H2 Blockers (Acid Reducers) for Gastroesophageal Reflux Disease (GERD)

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H2 Blockers (Acid Reducers) for Gastroesophageal Reflux Disease (GERD)


Generic NameBrand Name

Some H2 blockers (also sometimes referred to as acid reducers or H2 receptor antagonists) are available in non-prescription and prescription forms. Prescription forms are stronger than the non-prescription forms.

H2 blockers are usually taken by mouth, although some can also be given as an injection. Two doses (morning and evening) are generally recommended to control both daytime and nighttime symptoms. Doctors sometimes recommend a single dose, taken at bedtime, for people who have difficulty remembering to take their medicines.

How It Works

H2 blockers reduce the production of stomach acid. This makes the stomach juices less acidic so that any stomach juice that gets into the esophagus is less irritating. This relieves symptoms and allows the esophagus to heal.

Why It Is Used

H2 blockers are used to treat the symptoms of gastroesophageal reflux disease (GERD). They may be prescribed for your symptoms without any diagnostic testing if your symptoms point to GERD.

  • H2 blockers may be used together with antacids.
  • Non-prescription H2 blockers may be used for up to 2 weeks for short-term symptom relief. But if you have been using non-prescription medicines to treat your symptoms for longer than 2 weeks, talk to your doctor. If you have GERD, the stomach acid could be causing damage to your esophagus. Your doctor can help you find the right treatment.
  • H2 blockers may be used on a long-term basis to relieve persistent GERD symptoms.

How Well It Works

All of the H2 blockers in this class are about equally effective.

H2 blockers heal the damage done to the esophagus by GERD (esophagitis) in about 5 out of 10 people.1

H2 blockers also work to help symptoms of GERD. But the number of people who take H2 blockers and who have no GERD symptoms is usually less than 5 out of 10 people. That means that of the people taking H2 blockers, more than 5 out of 10 still have some GERD symptoms.2

Side Effects

H2 blockers have been in use since the late 1960s. H2 blockers are well studied and are considered very safe.

Minimal side effects occur with use of H2 blockers. Side effects may include:

  • Headache.
  • Dizziness.
  • Diarrhea.
  • Constipation.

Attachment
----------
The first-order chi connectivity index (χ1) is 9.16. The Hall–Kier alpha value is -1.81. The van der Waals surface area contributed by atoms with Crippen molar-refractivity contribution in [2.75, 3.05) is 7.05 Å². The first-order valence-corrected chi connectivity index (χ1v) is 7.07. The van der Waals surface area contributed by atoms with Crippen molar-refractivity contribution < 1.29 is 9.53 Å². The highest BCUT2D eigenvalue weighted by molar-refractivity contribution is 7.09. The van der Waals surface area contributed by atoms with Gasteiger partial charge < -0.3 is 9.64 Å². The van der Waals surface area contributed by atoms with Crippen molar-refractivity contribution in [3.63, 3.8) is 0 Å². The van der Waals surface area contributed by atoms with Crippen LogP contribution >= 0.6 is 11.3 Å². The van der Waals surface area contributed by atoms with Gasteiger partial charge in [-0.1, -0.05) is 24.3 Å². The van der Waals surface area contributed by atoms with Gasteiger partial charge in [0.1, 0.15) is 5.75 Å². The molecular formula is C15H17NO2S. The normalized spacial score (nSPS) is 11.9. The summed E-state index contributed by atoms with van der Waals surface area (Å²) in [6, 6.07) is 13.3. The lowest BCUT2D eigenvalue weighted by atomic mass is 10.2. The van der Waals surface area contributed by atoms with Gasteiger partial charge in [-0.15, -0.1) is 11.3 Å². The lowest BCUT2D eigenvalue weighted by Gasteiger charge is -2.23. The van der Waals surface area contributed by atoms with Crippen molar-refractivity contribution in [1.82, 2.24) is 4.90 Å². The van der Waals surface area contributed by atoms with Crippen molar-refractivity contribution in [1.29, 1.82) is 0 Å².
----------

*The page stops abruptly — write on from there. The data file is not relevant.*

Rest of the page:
• Nausea.
  • Vomiting.

See Drug Reference for a full list of side effects. (Drug Reference is not available in all systems.)

What To Think About

Depending on how bad your symptoms are, medicines may need to be taken every day or only now and then when GERD symptoms occur. Long-term—often lifelong—drug treatment is usually needed for GERD symptoms that are more severe, because symptoms tend to return when drug treatment is stopped.

Treatment of inflammation in the esophagus (esophagitis) with H2 blockers usually lasts 8 to 12 weeks. If H2 blockers do not help relieve the symptoms, the doctor may recommend using a proton pump inhibitor (acid blocker) instead.

Lifestyle changes and antacids are usually tried first to treat pregnant women who have GERD. If you are pregnant and think you need something stronger, ranitidine and cimetidine are the H2 blockers that have been studied the most. They seem to be safe during pregnancy. It is always a good idea to talk to your doctor about what medicines are safe to use during pregnancy.

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  1. Moayyedi P, et al. (2007). Medical treatments in the short term management of reflux oesophagitis. Cochrane Database of Systematic Reviews (2).
  2. Kahrilas, PJ (2008). Gastroesophageal reflux disease. New England Journal of Medicine, 359(16): 1700–1707.


By Healthwise Staff
Primary Medical Reviewer Kathleen Romito, MD - Family Medicine
Primary Medical Reviewer Brian D. O'Brien, MD - Internal Medicine
Specialist Medical Reviewer Peter J. Kahrilas, MD - Gastroenterology
Last Revised May 18, 2010

This information does not replace the advice of a doctor. Healthwise, Incorporated disclaims any warranty or liability for your use of this information.